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Myrtle Beach’s Best Courses Built During the 1960s

Story by Ian Guerin

The 1960s started to bring the game of golf into the mainstream.

Nicklaus, Palmer and Player became household names, and the networks were beaming live coverage of their dominating decade into television sets across the country. That same time frame is South Carolina’s Grand Strand started to develop itself into a major player in the industry. In fact, on November 19, 1966, the day that Litchfield Country Club opened for business, the Georgetown Times newspaper hit the nail on the head.

“Several reporters observed that if golf course construction continues along the Grand Strand, from Myrtle Beach to Georgetown, a new year-around golfing capital of the country will result,” a portion of the story read.

During the 1960s, Myrtle Beach went from the home of two golf courses - Pine Lakes Country Club and Dunes Golf & Beach Club - to nine tracks. The transformation gave the area another identifying characteristic.

In the first of a five-part series, we look at the best Myrtle Beach courses to open during the 1960s and what they provided, and still contribute, to the local golf scene. They helped inspire the change with some serious staying power through quality of play and an inviting approach.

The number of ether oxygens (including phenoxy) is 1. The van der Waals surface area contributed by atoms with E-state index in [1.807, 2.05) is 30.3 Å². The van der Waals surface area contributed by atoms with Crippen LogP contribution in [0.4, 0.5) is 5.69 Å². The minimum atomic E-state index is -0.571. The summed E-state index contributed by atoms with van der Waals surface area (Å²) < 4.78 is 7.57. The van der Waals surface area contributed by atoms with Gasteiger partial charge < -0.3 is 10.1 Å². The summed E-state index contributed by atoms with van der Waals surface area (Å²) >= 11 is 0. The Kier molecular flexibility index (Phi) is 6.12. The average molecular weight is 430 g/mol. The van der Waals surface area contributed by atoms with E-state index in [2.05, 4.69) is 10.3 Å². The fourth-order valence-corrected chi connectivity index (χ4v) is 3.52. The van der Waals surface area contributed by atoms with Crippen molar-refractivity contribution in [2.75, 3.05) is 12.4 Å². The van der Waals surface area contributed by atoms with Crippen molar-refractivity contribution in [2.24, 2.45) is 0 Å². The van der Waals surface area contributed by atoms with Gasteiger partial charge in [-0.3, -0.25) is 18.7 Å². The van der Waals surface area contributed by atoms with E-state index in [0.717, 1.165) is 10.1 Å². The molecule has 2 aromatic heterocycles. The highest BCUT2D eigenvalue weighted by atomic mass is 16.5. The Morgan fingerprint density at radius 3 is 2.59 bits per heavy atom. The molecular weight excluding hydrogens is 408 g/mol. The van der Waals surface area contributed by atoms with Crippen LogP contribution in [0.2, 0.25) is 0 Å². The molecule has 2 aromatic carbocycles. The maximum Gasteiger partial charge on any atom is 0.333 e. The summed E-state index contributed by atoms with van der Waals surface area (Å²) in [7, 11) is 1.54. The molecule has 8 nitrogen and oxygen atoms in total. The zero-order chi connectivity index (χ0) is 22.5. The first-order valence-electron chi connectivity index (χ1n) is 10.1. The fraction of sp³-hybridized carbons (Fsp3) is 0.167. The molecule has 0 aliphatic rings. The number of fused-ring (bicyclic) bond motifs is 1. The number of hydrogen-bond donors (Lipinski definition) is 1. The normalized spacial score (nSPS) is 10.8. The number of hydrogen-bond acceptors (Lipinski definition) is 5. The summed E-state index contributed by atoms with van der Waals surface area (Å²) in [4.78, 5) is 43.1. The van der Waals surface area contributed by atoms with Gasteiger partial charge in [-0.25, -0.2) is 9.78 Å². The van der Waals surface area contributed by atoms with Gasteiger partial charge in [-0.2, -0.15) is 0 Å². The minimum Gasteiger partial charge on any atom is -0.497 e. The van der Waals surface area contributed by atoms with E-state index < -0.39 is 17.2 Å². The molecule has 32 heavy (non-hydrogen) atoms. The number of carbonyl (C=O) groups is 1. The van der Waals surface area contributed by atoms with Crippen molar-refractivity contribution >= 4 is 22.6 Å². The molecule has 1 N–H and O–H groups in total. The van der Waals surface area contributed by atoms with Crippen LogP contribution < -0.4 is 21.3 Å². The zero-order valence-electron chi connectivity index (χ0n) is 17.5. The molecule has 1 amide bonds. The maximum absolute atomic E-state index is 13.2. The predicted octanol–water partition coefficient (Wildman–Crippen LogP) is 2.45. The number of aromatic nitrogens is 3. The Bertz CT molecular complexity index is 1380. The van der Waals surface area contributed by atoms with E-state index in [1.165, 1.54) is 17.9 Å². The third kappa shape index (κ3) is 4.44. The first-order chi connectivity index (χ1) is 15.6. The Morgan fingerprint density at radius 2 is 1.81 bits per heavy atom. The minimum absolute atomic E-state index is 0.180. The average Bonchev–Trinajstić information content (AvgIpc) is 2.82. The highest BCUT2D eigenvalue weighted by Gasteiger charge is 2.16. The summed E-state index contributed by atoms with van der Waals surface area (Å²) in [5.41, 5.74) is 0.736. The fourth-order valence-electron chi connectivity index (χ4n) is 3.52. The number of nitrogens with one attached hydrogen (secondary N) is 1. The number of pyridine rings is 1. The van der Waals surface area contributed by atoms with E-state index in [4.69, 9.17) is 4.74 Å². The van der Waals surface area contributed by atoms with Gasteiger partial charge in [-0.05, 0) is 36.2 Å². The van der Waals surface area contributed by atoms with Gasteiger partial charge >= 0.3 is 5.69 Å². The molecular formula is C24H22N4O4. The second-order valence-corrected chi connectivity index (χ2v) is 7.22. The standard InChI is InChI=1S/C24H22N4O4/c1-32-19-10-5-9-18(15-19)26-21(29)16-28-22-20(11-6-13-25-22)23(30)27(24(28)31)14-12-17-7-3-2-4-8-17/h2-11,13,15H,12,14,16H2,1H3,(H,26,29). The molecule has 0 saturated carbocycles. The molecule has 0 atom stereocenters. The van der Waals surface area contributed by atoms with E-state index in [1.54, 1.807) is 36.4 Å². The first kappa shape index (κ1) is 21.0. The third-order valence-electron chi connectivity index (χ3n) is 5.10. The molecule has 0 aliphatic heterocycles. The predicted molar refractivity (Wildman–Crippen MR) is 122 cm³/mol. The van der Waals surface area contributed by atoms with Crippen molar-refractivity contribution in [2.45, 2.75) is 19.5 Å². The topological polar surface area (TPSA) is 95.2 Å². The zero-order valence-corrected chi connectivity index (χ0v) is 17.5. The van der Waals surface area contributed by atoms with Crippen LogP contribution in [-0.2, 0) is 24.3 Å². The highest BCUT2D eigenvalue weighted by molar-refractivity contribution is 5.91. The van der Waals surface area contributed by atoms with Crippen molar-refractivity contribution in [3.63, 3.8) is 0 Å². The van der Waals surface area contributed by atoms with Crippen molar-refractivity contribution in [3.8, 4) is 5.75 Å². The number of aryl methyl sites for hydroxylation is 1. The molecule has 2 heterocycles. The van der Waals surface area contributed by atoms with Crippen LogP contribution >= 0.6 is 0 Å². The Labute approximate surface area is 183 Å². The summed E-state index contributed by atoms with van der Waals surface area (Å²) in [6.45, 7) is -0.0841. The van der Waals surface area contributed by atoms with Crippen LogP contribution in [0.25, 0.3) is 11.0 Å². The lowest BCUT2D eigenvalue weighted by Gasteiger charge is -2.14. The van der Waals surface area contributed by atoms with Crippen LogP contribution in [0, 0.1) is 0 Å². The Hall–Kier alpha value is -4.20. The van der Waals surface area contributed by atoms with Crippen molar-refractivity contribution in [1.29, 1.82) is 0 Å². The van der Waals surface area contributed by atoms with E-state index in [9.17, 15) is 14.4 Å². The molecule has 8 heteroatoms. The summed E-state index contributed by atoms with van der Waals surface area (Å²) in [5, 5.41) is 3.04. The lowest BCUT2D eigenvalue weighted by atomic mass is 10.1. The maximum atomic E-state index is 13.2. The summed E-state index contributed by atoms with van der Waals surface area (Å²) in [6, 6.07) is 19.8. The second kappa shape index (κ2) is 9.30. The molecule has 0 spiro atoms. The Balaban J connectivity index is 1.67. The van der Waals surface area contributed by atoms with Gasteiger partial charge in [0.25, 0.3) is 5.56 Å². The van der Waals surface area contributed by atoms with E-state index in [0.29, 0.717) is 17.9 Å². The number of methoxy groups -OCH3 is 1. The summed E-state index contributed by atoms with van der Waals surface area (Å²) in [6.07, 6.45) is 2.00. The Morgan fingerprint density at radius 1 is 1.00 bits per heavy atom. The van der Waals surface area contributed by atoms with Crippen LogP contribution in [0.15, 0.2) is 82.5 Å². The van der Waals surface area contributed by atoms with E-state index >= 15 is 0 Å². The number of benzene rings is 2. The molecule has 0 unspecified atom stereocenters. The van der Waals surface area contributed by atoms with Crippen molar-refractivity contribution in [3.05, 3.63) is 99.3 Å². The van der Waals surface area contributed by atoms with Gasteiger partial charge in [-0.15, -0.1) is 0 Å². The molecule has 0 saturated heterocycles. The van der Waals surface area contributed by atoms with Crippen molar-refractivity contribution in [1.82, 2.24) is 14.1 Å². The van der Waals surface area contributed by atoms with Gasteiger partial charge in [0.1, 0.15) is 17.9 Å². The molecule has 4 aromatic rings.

The area’s first course built in the 1960s (and third overall) got a boost during an early 1990s renovation, but the fact that nearly six decades of golf have taken place here without constant change is a tribute to George Cobb’s original design.

The dogleg-heavy round adds some extra challenge with some beautifully placed water, maybe no more than on No. 10, where a lake cuts the fairway. Surf Club finishes up with a lengthy par 3 that also plays over water, delving out one last memorable shot before the end of the day.


Litchfield’s role in the market has been distinct. Honored as the Myrtle Beach Golf Course Owners Association course of the year in 2016 (the course’s 50th anniversary), Litchfield was not only the first course in the now golf-rich Pawleys Island.

It was also the first true stay-and-play option. That was by design. What was essentially a six-member team elected to have Willard Byrd design a course as a way to attract people to the inn that already stood on the property. The plan worked, and although it took nearly two more decades for Pawleys Island to incorporate as a town, Litchfield’s mark had been made.


Myrtlewood’s inaugural layout hosted its first tee sheet midway through the decade, and it took advantage of not only a centralized location smack dab in the middle of Myrtle Beach, but also its spot directly off of U.S. 17, the prime thoroughfare running north and south. That approach has paid off beautifully for more than five decades.

Originally known as the Pines Course, Arthur Hills’ name was attached following a 1993 redesign that increased the difficulty a hair while putting more of the natural terrain into play.

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